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More for the parents than for the child
on January 28, 2012
This didn't begin as a story for young readers: it's a poem with wishes for a young girl's life, originally written by Gaiman as a present to a pregnant friend of his, and, somewhat later, illustrated by Charles Vess to turn it into a book. (The friend was Tori Amos, which gives it an additional jolt of celebrity -- that shouldn't matter, but kids' books by famous people have practically taken over the field over the past decade, so it may be germane.)
The poem is addressed to various goddesses, who are urged to bestow their blessings on this "blueberry girl." They're very welcome blessings, if they come, and are both thoughtful and quirky -- but I do wonder why this particular baby is a blueberry girl, and if the fruit taxonomy continues across other infants? (My younger son -- now age eleven -- is almost certainly an Apple Boy, but his older brother is more complicated, and might have to be a Pomegranate or a Black Raspberry.)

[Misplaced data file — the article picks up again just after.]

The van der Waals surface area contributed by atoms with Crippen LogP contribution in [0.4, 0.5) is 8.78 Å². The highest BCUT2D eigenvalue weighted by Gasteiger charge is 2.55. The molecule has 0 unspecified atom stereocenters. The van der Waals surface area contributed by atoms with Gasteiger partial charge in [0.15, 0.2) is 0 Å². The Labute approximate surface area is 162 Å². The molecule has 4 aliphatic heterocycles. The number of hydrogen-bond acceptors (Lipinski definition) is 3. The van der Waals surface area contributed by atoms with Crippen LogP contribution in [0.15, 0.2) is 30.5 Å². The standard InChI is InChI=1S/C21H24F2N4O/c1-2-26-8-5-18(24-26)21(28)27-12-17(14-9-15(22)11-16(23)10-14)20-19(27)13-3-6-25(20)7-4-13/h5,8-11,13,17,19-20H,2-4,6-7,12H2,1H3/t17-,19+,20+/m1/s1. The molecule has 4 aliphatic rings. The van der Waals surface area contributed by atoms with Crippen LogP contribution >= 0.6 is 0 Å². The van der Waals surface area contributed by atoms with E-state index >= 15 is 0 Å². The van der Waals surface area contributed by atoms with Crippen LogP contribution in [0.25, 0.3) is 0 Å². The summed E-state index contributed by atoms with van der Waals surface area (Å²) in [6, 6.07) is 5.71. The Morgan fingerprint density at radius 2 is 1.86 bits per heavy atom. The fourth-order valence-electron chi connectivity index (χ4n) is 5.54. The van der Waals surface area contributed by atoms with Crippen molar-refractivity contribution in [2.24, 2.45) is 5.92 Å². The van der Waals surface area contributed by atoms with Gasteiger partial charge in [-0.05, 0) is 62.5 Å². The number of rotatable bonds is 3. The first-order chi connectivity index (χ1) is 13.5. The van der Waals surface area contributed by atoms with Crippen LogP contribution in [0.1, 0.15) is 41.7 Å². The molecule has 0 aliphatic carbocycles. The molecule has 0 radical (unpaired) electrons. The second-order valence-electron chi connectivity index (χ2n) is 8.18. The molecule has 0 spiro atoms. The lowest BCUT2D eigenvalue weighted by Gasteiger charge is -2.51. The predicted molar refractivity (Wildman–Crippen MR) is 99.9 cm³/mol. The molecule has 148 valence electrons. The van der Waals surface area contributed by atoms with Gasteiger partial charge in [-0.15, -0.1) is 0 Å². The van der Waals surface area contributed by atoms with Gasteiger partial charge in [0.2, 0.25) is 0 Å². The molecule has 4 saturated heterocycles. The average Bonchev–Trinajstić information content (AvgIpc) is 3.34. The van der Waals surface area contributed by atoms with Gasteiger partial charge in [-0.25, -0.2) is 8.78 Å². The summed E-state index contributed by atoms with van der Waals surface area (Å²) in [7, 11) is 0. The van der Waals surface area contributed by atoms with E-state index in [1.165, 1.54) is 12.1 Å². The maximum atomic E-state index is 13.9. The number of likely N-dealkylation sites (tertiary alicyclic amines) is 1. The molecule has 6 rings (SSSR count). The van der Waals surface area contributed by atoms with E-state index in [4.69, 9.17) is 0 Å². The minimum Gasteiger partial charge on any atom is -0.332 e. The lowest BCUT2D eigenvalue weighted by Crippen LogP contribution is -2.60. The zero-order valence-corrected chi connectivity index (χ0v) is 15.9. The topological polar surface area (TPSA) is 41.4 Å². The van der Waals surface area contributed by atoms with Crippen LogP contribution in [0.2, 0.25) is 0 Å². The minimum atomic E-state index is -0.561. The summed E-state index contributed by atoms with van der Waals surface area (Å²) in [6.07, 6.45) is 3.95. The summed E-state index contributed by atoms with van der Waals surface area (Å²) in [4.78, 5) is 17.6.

The Vess art is detailed and intricate, and illustrates possible moments in the lives of possible Blueberry girls rather than trying to detail the requested gifts -- which is all to the good. The book would make a nice gift for a woman expecting her own Blueberry Girl (or possibly even a Boysenberry or Cherry, of either sex), or for a young Blueberry Girl herself. But I expect it will be more loved by parents than the children who have it read to them, which is a somewhat sad thing for any children's book.